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Instilling hard work and discipline

Instilling hard work and discipline

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The sayings that “hard work brings success”, and “no pain, no gain” are quickly being demonised and treated as relics. These have been replaced by “we need not work hard, but work smart”.

Unfortunately, the latter has crept into many spheres of Vincentian lives, inclusive of the way our sportsmen and women (both young and old) view their craft.

In general, our sportsmen and women are not prepared to roll up their sleeves, make the sacrifices and “suck salt” as it were, in order to ensure that they better their personal performances.

They know that success attained by the highly-paid international sports personalities, who they often idolise, comes from hard work. Our sportsmen and women know that these achievements have not been reliant only on their God-given talents, nor by any luck. In short, their success has not come from handouts, and lazing around; instead from hard work, discipline and commitment.

Many of the narratives of the success stories of these international stars are their innate desires to excel and to be the best that they can be. It will be argued that they are paid handsomely, hence, they are required to keep their levels up to an optimum.

On the other end, locally, we have adopted the short-cut approach, as the now for now phenomenon often takes effect.

Too, our sports personnel have pinned their anticipated triumphs on those external factors.

Vincentian sports is being left behind, because there is not much emphasis placed on preparation. This is against the emerging science and habits, where no longer is sports training guess work, as there are cycles of preparations which can be implemented to maximise performance.

The science is there, are the finger-tips, our coaches have the knowledge.

However, because of our cultural orientation, what is done in sports is a microcosm of what occurs in the bigger national picture, the manner in which things are done generally.

Set aside the science though, that sense of purpose to do well, is somewhat missing, as mediocrity has acquired top priority.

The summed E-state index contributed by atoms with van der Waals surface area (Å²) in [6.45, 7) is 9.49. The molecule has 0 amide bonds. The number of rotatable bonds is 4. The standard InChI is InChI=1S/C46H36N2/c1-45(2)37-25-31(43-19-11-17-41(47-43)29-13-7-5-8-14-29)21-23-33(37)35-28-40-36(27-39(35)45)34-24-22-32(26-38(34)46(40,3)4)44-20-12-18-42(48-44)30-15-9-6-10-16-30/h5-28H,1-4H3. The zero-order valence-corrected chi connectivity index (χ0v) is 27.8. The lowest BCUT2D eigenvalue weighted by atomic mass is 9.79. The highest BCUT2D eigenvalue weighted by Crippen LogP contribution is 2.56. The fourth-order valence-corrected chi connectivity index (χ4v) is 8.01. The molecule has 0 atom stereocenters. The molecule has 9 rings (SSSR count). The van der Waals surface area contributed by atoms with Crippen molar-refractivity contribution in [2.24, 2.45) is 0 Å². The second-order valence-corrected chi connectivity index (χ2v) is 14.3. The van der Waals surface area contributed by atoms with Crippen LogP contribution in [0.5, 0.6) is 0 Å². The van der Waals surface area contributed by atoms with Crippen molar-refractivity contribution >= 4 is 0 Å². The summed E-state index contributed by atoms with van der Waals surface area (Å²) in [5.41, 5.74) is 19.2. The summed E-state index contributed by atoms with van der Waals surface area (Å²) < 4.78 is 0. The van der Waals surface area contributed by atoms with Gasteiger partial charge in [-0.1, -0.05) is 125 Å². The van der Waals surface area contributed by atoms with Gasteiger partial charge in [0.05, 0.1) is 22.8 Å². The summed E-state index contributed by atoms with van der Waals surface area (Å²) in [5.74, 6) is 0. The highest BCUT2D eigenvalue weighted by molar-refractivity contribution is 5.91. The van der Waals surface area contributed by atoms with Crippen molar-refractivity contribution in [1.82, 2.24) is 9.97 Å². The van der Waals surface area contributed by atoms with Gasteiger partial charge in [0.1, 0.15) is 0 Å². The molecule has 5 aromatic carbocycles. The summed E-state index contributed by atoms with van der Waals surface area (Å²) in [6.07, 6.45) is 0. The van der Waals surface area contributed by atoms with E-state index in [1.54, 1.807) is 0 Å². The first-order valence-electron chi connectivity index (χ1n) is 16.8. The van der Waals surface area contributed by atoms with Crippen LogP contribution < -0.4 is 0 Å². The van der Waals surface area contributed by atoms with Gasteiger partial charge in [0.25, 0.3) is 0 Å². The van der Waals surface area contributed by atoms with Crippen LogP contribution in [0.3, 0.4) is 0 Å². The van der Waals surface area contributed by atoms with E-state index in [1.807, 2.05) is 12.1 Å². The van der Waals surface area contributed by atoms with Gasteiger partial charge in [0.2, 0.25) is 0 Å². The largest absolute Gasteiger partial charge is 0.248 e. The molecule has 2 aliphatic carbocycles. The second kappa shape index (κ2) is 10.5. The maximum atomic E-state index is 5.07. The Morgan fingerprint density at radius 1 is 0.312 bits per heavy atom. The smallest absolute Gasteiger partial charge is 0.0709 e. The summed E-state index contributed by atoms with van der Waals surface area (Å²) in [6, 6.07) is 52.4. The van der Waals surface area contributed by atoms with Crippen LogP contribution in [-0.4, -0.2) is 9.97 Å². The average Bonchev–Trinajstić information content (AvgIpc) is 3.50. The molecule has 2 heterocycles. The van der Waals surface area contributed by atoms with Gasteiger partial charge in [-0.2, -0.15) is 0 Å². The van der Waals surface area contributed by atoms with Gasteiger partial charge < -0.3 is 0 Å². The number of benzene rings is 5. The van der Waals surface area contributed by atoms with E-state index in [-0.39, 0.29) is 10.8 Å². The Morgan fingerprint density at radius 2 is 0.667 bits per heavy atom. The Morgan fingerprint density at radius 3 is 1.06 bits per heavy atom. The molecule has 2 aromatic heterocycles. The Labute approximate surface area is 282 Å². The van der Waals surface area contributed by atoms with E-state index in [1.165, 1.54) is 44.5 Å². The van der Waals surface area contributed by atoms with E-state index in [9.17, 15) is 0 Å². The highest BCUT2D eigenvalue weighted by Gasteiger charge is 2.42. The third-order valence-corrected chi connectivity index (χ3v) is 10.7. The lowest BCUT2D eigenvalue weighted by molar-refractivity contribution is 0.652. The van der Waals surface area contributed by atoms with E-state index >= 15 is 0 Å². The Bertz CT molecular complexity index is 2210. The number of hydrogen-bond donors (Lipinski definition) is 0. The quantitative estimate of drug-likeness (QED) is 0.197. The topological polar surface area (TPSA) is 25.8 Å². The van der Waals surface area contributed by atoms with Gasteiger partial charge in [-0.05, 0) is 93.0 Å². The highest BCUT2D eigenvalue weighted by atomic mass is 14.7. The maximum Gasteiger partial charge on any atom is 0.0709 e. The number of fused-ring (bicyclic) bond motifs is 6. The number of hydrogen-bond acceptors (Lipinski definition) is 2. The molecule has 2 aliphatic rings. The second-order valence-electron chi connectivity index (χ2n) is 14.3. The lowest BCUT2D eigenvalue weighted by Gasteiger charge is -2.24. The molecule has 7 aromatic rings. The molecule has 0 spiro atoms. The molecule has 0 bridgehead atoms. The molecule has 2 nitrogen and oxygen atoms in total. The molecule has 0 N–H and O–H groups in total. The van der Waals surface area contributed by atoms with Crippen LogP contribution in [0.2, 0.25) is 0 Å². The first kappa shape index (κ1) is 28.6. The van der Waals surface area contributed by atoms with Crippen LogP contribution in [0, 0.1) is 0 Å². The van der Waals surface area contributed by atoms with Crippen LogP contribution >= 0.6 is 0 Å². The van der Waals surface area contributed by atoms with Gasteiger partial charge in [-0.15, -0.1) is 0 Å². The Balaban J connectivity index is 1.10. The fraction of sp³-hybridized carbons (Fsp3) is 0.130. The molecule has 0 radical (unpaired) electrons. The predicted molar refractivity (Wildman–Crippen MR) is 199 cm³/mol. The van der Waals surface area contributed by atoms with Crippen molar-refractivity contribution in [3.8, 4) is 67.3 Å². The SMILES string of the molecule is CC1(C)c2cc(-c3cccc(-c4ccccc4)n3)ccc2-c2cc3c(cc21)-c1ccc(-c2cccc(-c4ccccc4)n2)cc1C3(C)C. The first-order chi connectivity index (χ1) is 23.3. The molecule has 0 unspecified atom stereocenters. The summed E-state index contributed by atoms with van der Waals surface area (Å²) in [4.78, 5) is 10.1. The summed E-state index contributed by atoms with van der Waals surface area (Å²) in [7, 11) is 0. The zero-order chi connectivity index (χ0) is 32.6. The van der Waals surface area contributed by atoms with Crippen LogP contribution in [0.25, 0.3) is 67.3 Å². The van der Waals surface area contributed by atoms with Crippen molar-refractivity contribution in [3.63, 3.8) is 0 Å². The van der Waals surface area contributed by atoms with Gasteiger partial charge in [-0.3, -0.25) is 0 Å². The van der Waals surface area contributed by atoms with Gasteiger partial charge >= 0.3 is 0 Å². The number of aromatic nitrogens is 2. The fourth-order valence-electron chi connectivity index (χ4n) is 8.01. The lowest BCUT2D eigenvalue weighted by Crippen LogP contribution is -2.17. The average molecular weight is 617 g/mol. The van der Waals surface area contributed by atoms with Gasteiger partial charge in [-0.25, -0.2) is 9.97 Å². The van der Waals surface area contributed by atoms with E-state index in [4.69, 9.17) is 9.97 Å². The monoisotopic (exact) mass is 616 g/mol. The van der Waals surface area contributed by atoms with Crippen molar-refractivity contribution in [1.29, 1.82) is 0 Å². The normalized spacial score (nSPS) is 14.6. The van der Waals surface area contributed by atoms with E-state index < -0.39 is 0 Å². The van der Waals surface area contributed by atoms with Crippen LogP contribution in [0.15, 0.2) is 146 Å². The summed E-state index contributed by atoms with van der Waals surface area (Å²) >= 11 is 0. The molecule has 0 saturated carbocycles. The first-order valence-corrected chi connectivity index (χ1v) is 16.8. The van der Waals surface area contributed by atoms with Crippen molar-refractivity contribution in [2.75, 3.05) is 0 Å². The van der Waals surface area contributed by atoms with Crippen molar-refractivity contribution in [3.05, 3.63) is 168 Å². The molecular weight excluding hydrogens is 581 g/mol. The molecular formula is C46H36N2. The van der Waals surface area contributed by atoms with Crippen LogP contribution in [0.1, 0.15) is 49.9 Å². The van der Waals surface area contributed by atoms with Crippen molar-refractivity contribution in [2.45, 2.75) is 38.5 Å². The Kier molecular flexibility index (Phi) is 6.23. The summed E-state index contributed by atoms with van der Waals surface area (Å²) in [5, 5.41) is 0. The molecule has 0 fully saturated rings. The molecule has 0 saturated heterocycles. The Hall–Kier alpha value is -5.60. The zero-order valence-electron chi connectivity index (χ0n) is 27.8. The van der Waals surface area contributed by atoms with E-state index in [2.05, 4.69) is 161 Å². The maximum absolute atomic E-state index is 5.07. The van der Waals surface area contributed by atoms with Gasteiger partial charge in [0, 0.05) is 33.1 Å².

Even prior to the scientific evidence of preparation have been proven to come directly in line with performance; our sportsmen and women of decades ago, were known to put in the work. 

This occurred when the only incentives were selection on a national team;  the chance to travel overseas; sleep in a hotel and in a few cases, get a stipend.

Back then persons did it their for themselves, their clubs and more so, their country.

A case in point was one of our most accurate goal shooters of the 1980s and early 1990s – Clothel Young, with a netball pole placed in her yard, would have made it a routine to score 100 shots before she made her way on mornings to attend school at the Bishop’s College Kingstown.

Then too, our national footballers and those at the club level, made training a priority. Yes, in those days, there were not the many advancements in technology to compete for people’s sporting attention.

This is not to say that at present, there are not persons who have the propensity and the knack to train and be regimental in their efforts, but it is too few and far between.

Doing well starts with oneself, having that aspiration to perform, and do so with excellence.

Then steps in coaches and administrators, who have to insist on a training regime that is a prerequisite for selection.

It is the same way that national cricketers must attain a set mark on the yo yo test before they can be selected, or in the case of our national footballers, who have to go through the beep test.

Physical training though is one aspect of preparation, but plays a great part in the entire package of readiness.

St Vincent and the Grenadines getting to the point where sportsmen and women accept that nothing comes easy and success has a cost, will take some doing, not far-fetched and unattainable In changing the status quo, we have to take as a mantra as a people, not only in sports, but other walks of life, the famed statement made by Thomas Edison, who said that genius is one percent inspiration and 99 percent perspiration.

Hard work and discipline, in the way we do things as Vincentians, is the only way to go.

Instilling such values must start from the earliest possible time in children.

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